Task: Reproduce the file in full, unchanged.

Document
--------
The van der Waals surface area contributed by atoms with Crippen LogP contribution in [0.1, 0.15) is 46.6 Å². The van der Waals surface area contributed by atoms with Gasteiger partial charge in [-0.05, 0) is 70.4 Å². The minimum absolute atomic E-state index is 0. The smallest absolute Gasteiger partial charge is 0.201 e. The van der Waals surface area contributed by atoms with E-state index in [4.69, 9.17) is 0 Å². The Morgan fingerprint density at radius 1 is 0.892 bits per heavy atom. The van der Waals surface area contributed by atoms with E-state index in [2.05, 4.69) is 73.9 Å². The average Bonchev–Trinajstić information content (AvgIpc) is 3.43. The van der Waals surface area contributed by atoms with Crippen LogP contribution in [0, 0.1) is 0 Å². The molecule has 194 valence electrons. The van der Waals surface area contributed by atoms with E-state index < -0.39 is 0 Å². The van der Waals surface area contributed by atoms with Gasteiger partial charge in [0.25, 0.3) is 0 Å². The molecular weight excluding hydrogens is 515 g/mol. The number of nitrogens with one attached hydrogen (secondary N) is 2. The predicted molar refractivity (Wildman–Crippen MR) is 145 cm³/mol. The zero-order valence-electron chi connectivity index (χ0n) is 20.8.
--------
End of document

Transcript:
The van der Waals surface area contributed by atoms with Crippen LogP contribution in [0.1, 0.15) is 46.6 Å². The van der Waals surface area contributed by atoms with Gasteiger partial charge in [-0.05, 0) is 70.4 Å². The minimum absolute atomic E-state index is 0. The smallest absolute Gasteiger partial charge is 0.201 e. The van der Waals surface area contributed by atoms with E-state index in [4.69, 9.17) is 0 Å². The Morgan fingerprint density at radius 1 is 0.892 bits per heavy atom. The van der Waals surface area contributed by atoms with E-state index in [2.05, 4.69) is 73.9 Å². The average Bonchev–Trinajstić information content (AvgIpc) is 3.43. The van der Waals surface area contributed by atoms with Crippen LogP contribution in [0, 0.1) is 0 Å². The molecule has 194 valence electrons. The van der Waals surface area contributed by atoms with E-state index < -0.39 is 0 Å². The van der Waals surface area contributed by atoms with Gasteiger partial charge in [0.25, 0.3) is 0 Å². The molecular weight excluding hydrogens is 515 g/mol. The number of nitrogens with one attached hydrogen (secondary N) is 2. The predicted molar refractivity (Wildman–Crippen MR) is 145 cm³/mol. The zero-order valence-electron chi connectivity index (χ0n) is 20.8.